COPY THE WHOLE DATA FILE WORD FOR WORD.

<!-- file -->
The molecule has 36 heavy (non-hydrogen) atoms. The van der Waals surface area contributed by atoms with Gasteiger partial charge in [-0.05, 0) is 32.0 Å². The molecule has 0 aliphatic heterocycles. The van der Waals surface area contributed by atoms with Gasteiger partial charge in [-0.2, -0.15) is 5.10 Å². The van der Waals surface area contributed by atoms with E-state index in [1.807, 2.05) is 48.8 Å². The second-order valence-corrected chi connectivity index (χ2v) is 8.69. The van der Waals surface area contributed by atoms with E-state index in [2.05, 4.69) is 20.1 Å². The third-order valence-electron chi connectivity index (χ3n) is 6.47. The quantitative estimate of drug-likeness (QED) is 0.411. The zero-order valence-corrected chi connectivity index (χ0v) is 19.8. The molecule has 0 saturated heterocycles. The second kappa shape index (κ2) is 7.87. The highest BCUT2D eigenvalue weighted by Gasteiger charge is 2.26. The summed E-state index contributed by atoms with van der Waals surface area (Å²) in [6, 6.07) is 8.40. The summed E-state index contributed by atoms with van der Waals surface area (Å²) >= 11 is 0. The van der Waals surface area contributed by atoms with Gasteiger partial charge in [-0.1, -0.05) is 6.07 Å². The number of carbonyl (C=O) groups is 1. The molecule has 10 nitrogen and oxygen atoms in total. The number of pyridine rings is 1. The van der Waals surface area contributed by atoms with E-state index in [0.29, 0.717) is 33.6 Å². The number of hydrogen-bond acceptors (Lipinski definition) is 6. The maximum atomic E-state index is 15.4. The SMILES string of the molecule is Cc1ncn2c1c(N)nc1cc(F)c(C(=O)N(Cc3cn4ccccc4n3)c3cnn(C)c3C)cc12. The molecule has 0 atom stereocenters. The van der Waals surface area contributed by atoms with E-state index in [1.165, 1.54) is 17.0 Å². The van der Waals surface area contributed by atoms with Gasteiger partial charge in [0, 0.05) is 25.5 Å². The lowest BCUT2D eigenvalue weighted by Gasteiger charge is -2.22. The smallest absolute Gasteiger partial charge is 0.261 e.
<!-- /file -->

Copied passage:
The molecule has 36 heavy (non-hydrogen) atoms. The van der Waals surface area contributed by atoms with Gasteiger partial charge in [-0.05, 0) is 32.0 Å². The molecule has 0 aliphatic heterocycles. The van der Waals surface area contributed by atoms with Gasteiger partial charge in [-0.2, -0.15) is 5.10 Å². The van der Waals surface area contributed by atoms with E-state index in [1.807, 2.05) is 48.8 Å². The second-order valence-corrected chi connectivity index (χ2v) is 8.69. The van der Waals surface area contributed by atoms with E-state index in [2.05, 4.69) is 20.1 Å². The third-order valence-electron chi connectivity index (χ3n) is 6.47. The quantitative estimate of drug-likeness (QED) is 0.411. The zero-order valence-corrected chi connectivity index (χ0v) is 19.8. The molecule has 0 saturated heterocycles. The second kappa shape index (κ2) is 7.87. The highest BCUT2D eigenvalue weighted by Gasteiger charge is 2.26. The summed E-state index contributed by atoms with van der Waals surface area (Å²) in [6, 6.07) is 8.40. The summed E-state index contributed by atoms with van der Waals surface area (Å²) >= 11 is 0. The van der Waals surface area contributed by atoms with Gasteiger partial charge in [-0.1, -0.05) is 6.07 Å². The number of carbonyl (C=O) groups is 1. The molecule has 10 nitrogen and oxygen atoms in total. The number of pyridine rings is 1. The van der Waals surface area contributed by atoms with E-state index in [0.29, 0.717) is 33.6 Å². The number of hydrogen-bond acceptors (Lipinski definition) is 6. The maximum atomic E-state index is 15.4. The SMILES string of the molecule is Cc1ncn2c1c(N)nc1cc(F)c(C(=O)N(Cc3cn4ccccc4n3)c3cnn(C)c3C)cc12. The molecule has 0 atom stereocenters. The van der Waals surface area contributed by atoms with E-state index in [1.165, 1.54) is 17.0 Å². The van der Waals surface area contributed by atoms with Gasteiger partial charge in [0, 0.05) is 25.5 Å². The lowest BCUT2D eigenvalue weighted by Gasteiger charge is -2.22. The smallest absolute Gasteiger partial charge is 0.261 e.